Every day, artificial intelligence systems make unseen but critical decisions about our health, our finances and our media diet. What kind of values are informing those decisions? What are the ethics behind the algorithms?
Pittsburgh-based entrepreneur Kenny Chen is part of a global network of tech evangelists looking to answer those questions. In December, Chen helped found the Pittsburgh chapter of the global advocacy organization City.AI, which seeks to democratize both the design and development of artificial intelligence systems.
Speaking to NEXTpittsburgh, Chen said his goal is to “make it possible for more people to understand and take part in this fast-changing and new part of the digital economy.”
Carnegie Mellon University has been widely acknowledged as a global leader in many of the new technologies and innovations that fall under the broad umbrella of “artificial intelligence.” Last fall it became the first university in the U.S. to offer a bachelor’s degree in A.I.
As these technologies have been increasingly incorporated into smartphones and consumer products in the last decade, the nation’s most prominent tech companies have poured millions into artificial intelligence research facilities in and around Pittsburgh, hoping to tap the CMU talent pipeline.
In 2018, Google, Facebook and Bosch announced plans to open local artificial intelligence labs and underwrite related research taking place at Carnegie Mellon. Uber, with a staff largely poached from the school’s robotics department, has been testing self-driving cars in the area since 2015, though currently on a limited basis.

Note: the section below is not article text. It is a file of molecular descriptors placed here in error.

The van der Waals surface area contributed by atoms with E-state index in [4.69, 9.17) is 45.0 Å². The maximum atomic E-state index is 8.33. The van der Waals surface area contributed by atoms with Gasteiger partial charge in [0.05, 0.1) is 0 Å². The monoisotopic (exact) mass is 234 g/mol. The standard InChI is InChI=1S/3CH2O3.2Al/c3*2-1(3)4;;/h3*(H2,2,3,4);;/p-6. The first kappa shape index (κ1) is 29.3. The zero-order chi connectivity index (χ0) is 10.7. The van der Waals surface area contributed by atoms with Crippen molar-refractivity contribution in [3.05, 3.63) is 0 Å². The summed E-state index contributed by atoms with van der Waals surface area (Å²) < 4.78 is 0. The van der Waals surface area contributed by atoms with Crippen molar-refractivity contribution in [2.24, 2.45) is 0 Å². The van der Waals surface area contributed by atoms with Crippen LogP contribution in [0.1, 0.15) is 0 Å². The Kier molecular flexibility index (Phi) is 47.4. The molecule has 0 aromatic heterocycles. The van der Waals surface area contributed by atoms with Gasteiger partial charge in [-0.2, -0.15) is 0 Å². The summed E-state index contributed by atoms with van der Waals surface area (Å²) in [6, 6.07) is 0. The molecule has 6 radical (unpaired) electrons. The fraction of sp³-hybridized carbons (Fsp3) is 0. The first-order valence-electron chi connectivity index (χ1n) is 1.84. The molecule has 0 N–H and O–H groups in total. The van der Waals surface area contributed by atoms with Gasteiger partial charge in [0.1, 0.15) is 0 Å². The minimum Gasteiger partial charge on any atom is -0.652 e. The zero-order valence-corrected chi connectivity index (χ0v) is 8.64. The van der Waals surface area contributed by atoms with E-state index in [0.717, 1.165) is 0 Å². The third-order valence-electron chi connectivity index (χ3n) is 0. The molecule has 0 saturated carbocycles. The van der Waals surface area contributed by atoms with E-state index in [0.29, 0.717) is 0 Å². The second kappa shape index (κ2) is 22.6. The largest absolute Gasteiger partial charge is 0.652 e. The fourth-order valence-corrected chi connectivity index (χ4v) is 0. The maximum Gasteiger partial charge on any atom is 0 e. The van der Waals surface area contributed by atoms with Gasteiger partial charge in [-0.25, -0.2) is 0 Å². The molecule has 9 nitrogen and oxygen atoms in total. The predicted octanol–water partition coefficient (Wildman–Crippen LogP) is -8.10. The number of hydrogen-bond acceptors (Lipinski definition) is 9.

In his role as program director for the startup accelerator and coworking space Ascender, Chen saw the city’s surging AI sector firsthand. He also saw the industry avoiding what he thought were critical questions.
“There’s been a massive surge in AI development, but for the most part most companies are focused on their competitive advantages, and have not prioritized discussions around ethics,” he says.
Though Mayor Peduto often likes to tout Pittsburgh as a smart city, Chen didn’t see city officials or business leaders making an effort to explain how AI is already undergirding many aspects of daily life.
In the local artificial intelligence industry, “the major gaps are not a lot of community-facing activities,” says Chen. And “a lot of misinformation about what it even entails.”
While much of the marketing around artificial intelligence presents thoroughly logical systems free from errors in human judgment, Chen says that the reality is that a man-made system can easily replicate the biases of its programmers.
“Algorithmic bias shows up in HR, insurance, finance,” says Chen. “People have machines dictate unequal outcomes.”
While the Pittsburgh chapter is only a month old, they’ve already held several networking and education events around the city. On January 28, the organization will kick off a robotics competition in collaboration with Xprize, a nonprofit dedicated to humanistic technology development.
Over the next year, Chen says he hopes to have a consistent schedule of open community-based activities where the organization can educate the public and also learn what kind of AI initiatives could best improve public life.
Founded in 2016, City.AI is based in Brussels, Belgium, and now has chapters in 62 cities all over the w0rld. Pittsburgh is one of four American cities in the network, along with New York, Los Angeles and Austin.